22. My landlord’s solicitors took me to court for unpaid service charge and a county court order was granted. I had missed the deadline for submitting a defence as I had not opened my letters for weeks. I was issued with a summons for possession of my flat. I had debts totalling in excess of £35,000.

23. In March 2011 I was called for a medical assessment by the DWP. I had one previously in 2007 when I had been claiming incapacity benefit. On that occasion I had passed it.

24. At this time my mood was stable. I was waiting the outcome of my claim for help with my housing costs. Waiting and also trying to buy food on the money the state was giving me was praying on my mind. Most days I was still thinking of killing myself.

25. At the assessment the doctor went through, as he explained, a checklist of questions, many of which were not relevant to me as I was suffering from a mental illness. I tried to explain, as best as I could, the symptoms I had including my recurring thoughts of suicide.

26. I was told that someone else would determine if I was fit to work. They would take into account what the doctors who had treated me had to say.

27. Dr M told me, however, that he did not have any information from my GP in front of him. I understand despite asking for permission to see my medical notes no one from the DWP has approached my GP.

28. The doctor also appeared slightly irritated if my explanation did quite fit the question on his computer screen. The test appears to me to be a snap shot and it is not best fitted for those with mental illnesses like mine.

29. In the event I scored no points despite telling the doctor about the state of my flat and my neglect of myself and my affairs and my gloomy moods.

30. The doctor then took my blood pressure and listened to my heart.

31. I was extremely anxious that if I failed the assessment I would not get the help with my housing costs.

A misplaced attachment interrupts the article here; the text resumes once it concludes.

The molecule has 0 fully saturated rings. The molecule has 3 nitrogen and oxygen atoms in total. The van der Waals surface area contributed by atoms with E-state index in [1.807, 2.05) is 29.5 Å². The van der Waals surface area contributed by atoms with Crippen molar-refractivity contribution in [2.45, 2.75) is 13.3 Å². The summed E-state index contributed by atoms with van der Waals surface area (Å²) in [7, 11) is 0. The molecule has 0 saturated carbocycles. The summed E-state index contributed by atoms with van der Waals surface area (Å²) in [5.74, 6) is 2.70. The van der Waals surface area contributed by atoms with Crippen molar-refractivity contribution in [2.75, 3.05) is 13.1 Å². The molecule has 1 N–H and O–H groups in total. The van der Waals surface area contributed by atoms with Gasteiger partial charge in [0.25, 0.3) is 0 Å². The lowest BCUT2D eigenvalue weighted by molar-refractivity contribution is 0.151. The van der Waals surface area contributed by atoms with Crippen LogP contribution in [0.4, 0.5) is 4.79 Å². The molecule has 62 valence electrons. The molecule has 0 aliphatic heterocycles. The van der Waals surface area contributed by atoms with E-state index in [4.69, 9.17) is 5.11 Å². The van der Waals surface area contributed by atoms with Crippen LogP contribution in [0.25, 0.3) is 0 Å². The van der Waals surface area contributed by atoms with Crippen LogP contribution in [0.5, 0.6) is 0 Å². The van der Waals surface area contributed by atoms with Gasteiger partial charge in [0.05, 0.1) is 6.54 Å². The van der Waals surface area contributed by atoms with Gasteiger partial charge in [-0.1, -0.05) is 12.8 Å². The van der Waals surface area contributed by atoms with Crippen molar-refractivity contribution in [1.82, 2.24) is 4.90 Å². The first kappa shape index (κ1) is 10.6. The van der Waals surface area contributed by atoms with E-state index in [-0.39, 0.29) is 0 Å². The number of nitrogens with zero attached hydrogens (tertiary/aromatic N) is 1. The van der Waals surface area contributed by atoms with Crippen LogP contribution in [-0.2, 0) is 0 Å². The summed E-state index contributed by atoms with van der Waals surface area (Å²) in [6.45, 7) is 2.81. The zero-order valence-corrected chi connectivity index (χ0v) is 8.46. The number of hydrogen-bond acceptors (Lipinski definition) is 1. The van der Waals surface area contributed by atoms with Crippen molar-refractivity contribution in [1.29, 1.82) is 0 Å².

32. I made another attempt, unsuccessfully, to take my life by swallowing 30 + pills.

33. Within a few days I received a letter from the DWP explaining that I had failed the medical assessment. No one at the DWP was able to tell me why.

34. My GP has been reviewing my care on a fortnightly basis. I explained what had happened. Perversely for some reason the whole episode made me reassess my life. I stopped drinking and now the medication appears to be working.

35. I have started to manage my affairs. My mood is very much better.

36. My GP continues to issue medical certificates as she believes recovery from mental illness takes time and is pendulous. She says I should not be under any unnecessary pressure even though my mood is much improved.

37. I have checked the government website for information about the medical assessment and found that there is an exceptional circumstances clause. I would argue that my case is covered by this clause and have appealed the DWP’s decision to stop my ESA.

38. From my experience I think the medical assessment is not suited to deal with people with severe depression or other mental illnesses where there are peaks and troughs. I had not been asked about the impact a rejection from the medical assessment might have. Nor were my doctors’ asked for their advice.

39. I do not believe I am overstating it to say that people lives are being put at risk. If I had taken a few more pills or if they had been a little more potent I would not be writing this to you today.

April 2011